Aliso Niguel Girls Wrestling Coach Ricardo "Rich" Trevino, back row second from left, and San Clemente Boys Wrestling Coach Mark "Coach Cal" Calentino, front row second from right, joined the Class of 2024 inducted by the California Chapter to the National Wrestling Hall of Fame. Photo courtesy of Ricardo Trevino

Sport changed their lives and led two coaches to Wrestling Hall of Fame

By Greg Mellen

Wrestling gave two men very different lives when they easily could have gone down dangerous paths.

When Mark Calentino found wrestling, he had been in alternative high school and was acting out in school. Calentino was made captain of a fledgling program at Laguna Hills High and felt he had to live up to the title.

Ricardo “Rich” Trevino was a street kid in Santa Ana whose friends were into tagging and heading into dark waters. Trevino likes to say “wrestling found me,” and the sport saved him.

For both, the sport provided purpose and discipline.

Calentino and Trevino went on to have stellar careers as high school athletes and prominence in the sport as coaches. Both were recently honored with wrestling’s highest accolade: induction to the National Wrestling Hall of Fame.

Calentino, 60, known as Coach Cal around San Clemente High, spent virtually his entire career at the school as a Life Science & Physical Science teacher teacher and wrestling coach. He joined the school in 1990 and later succeeded local legend John Owens. Calentino retired from coaching this year, although he still teaches science.

Friends, family, contemporaries from the extended wrestling family of Mark “Coach Cal” Calentino, center front, joined the longtime San Clemente High coach after his induction into the National Wrestling Hall of Fame.
Photo courtesy of Mark Calentino.

Under Calentino, the Tritons won 18 South Coast League titles and six CIF-Southern Section crowns, including three consecutive Division 3 dual meet championships from 2020 to 2022.  The Tritons also won the Southern Section Large School Academic Award in 2003.

Seven San Clemente wrestlers have medaled in the CIF State Boys Wrestling Championships during Calentino’s tenure, including Zac Tapia, who won the State title at 135 pounds in 1993.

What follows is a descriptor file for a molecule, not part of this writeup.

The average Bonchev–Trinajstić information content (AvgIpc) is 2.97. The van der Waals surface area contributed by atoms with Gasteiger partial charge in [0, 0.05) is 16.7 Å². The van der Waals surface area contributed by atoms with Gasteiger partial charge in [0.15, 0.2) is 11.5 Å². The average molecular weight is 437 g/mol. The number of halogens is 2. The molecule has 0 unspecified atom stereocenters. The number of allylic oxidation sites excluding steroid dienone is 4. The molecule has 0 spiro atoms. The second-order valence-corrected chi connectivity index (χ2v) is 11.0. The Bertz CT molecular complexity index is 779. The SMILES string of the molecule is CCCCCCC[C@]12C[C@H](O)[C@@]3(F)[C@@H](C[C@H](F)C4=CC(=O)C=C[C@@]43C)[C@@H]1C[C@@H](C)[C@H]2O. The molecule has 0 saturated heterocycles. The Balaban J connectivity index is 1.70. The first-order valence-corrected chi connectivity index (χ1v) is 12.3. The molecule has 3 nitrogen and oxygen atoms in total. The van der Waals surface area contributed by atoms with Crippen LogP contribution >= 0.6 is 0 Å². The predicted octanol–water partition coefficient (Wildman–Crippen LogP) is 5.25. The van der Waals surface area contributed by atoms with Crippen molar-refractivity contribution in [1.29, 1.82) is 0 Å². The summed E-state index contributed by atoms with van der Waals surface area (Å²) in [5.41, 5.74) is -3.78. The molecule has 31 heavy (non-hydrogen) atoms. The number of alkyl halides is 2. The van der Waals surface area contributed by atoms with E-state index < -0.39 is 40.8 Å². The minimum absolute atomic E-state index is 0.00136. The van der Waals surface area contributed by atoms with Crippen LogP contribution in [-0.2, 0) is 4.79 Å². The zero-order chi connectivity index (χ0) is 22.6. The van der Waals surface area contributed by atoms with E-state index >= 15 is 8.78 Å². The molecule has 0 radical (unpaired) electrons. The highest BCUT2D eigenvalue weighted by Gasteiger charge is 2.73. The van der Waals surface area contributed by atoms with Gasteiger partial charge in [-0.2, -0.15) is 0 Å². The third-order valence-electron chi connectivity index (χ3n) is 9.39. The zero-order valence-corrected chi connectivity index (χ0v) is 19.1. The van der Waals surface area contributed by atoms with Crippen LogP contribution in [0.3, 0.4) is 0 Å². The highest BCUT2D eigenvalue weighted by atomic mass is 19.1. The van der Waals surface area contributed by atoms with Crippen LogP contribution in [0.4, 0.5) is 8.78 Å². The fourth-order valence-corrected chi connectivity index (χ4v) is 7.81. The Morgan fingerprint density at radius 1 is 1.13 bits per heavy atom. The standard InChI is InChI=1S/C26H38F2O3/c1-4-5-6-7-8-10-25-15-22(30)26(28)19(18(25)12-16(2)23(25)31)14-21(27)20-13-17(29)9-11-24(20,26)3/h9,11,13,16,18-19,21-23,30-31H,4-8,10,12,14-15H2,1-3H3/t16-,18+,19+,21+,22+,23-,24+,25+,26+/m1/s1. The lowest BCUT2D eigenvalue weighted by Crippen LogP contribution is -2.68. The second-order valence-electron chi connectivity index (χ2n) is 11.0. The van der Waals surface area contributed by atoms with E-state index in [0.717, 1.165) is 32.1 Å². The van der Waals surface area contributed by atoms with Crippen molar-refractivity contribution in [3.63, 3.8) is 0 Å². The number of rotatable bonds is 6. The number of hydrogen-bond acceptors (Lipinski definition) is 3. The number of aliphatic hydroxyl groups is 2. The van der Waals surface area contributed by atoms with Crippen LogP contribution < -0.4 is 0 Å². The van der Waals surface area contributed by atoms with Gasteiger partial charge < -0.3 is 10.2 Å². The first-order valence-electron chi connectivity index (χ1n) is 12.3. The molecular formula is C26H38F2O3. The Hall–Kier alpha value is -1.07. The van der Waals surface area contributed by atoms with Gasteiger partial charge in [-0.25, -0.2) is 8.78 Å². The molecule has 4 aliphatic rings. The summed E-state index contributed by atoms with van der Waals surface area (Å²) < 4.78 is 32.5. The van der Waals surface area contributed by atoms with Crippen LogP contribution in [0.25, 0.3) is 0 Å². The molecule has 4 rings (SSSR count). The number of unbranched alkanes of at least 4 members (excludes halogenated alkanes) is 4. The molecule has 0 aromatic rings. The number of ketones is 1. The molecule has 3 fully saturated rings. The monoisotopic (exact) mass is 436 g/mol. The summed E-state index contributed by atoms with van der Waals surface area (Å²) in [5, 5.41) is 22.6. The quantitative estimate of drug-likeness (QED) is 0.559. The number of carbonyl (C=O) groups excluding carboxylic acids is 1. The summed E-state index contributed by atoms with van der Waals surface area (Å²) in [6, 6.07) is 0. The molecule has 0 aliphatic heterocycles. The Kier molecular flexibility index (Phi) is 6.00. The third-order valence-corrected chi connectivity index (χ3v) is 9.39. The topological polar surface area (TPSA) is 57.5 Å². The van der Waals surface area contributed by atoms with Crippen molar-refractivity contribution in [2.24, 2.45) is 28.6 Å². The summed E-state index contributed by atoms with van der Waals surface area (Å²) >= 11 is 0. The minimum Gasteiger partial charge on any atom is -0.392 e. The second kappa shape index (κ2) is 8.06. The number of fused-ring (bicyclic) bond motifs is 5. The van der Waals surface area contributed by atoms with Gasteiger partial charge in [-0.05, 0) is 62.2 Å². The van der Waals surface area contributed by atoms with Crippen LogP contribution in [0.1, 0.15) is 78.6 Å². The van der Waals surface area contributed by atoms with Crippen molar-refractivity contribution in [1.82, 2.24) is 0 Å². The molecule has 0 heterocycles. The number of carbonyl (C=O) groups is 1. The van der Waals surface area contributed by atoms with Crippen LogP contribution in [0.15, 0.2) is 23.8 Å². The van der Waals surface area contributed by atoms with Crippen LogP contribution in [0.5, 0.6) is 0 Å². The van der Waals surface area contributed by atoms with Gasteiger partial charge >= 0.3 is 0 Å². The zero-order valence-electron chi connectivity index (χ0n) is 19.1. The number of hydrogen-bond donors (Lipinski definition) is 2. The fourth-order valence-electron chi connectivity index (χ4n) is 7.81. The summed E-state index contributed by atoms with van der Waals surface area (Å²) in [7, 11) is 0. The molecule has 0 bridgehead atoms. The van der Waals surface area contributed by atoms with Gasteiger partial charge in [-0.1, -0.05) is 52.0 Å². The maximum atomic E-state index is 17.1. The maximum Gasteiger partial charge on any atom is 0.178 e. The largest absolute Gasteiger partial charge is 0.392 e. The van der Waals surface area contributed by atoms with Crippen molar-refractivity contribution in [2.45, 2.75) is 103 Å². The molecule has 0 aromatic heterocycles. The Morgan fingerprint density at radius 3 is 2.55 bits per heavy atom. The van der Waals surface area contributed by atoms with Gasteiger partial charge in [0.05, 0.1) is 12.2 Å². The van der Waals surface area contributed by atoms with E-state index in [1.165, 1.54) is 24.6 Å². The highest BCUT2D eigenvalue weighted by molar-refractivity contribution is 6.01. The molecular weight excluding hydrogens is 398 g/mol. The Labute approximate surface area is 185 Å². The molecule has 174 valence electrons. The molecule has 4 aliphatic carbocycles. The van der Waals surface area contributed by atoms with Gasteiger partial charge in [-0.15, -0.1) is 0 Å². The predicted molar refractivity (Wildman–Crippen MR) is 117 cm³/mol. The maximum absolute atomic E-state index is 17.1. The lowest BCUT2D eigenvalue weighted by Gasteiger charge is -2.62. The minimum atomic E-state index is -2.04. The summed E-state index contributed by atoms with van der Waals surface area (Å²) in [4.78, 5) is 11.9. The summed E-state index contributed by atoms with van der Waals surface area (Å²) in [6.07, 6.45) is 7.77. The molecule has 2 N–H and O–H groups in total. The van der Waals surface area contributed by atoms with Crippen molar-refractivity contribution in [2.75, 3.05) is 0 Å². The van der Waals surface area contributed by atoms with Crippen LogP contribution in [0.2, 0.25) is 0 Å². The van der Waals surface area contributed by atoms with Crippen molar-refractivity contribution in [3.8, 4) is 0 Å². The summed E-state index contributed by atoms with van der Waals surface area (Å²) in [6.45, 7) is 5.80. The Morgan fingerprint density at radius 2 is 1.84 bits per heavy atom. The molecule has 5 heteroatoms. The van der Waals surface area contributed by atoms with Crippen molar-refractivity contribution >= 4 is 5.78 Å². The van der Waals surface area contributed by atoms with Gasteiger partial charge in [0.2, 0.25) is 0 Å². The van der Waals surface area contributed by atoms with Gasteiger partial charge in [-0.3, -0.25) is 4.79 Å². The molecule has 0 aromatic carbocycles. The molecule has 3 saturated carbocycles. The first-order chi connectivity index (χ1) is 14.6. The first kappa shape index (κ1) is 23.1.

In the spring, to cap Calentino’s career, San Clemente featured the first brother-sister combination – Ben and Eden Hernandez – to medal in the state individual tournament.

Trevino, only 43 and with no plans to slow down as a coach, was recognized for his trailblazing efforts as a girls wrestling coach. Trevino became the first head girls wrestling coach at Aliso Niguel, helping create the program with boys coach Greg Colwell, for whom Trevino was an assistant.

Under Trevino, the Wolverines girls team, which debuted in 2015, has won six South Coast League titles and three CIF Southern Section Individual titles. Each year the Wolverines have qualified wrestlers to the state tournament. Under Trevino, Juliana Marsh became the first Wolverine, girl or boy, to medal in the CIF State Girls Wrestling Championships in 2019 and again 2020.

Surprised by recognition

Both Calentino and Trevino say their nominations were wholly unexpected.

Calentino learned he was a finalist from local coaching legend Dale Deffner, but that the final decision might take some time and arrive by mail. While waiting to hear, Calentino said he felt like a teenager waiting for a response on a college application.

“When I got the letter, it was like, ‘Oh, my God,’” he said.

Calentino placed the letter on a downstairs table.

“Every day I would go down and put my hand on it, it was still there,” he said, assuring himself it wasn’t a dream.

Trevino first heard he was nominated from friend and fellow coach Don Apodaca, who coincidentally would also be selected into the same class. When told he was nominated, Trevino replied, “I don’t think I’m the guy,” Trevino replied. In fact, Trevino initially declined induction until Apodaca convinced him.

Mark “Coach Cal” Calentino, flanked by National Wrestling Hall Of Fame members Mark Black, left, and Randy Hartman, celebrate Calentino into the Class of 2024 into the Hall Of Fame.
Photo courtesy of Mark Calentino

Both Calentino said they were thoroughly humbled to be among the other coaches chosen.

“When I look at the people inducted, I don’t perceive myself to be in their category,” Calentino said. “Apparently other people do.”

Both were part of a class of 10 nominees selected by the California Chapter of the National Hall of Fame for “Lifetime Contributions.”

The awards were, “Given in recognition of 20 years or more of dedication to the development of leadership and citizenship in the youth through the sport of wrestling,” according to the organization.

Wrestling saved them

Wrestling was transformative for both Calentino and Trevino. Calentino arrived at fledgling Laguna Hills High as a sophomore.

“I was always in trouble,” said Calentino, who figured when he got sick of school he would just start working at Calentino’s Deli, his parents’ store in Costa Mesa, and settle into a life of 11-hour days with a little time off for raising sand.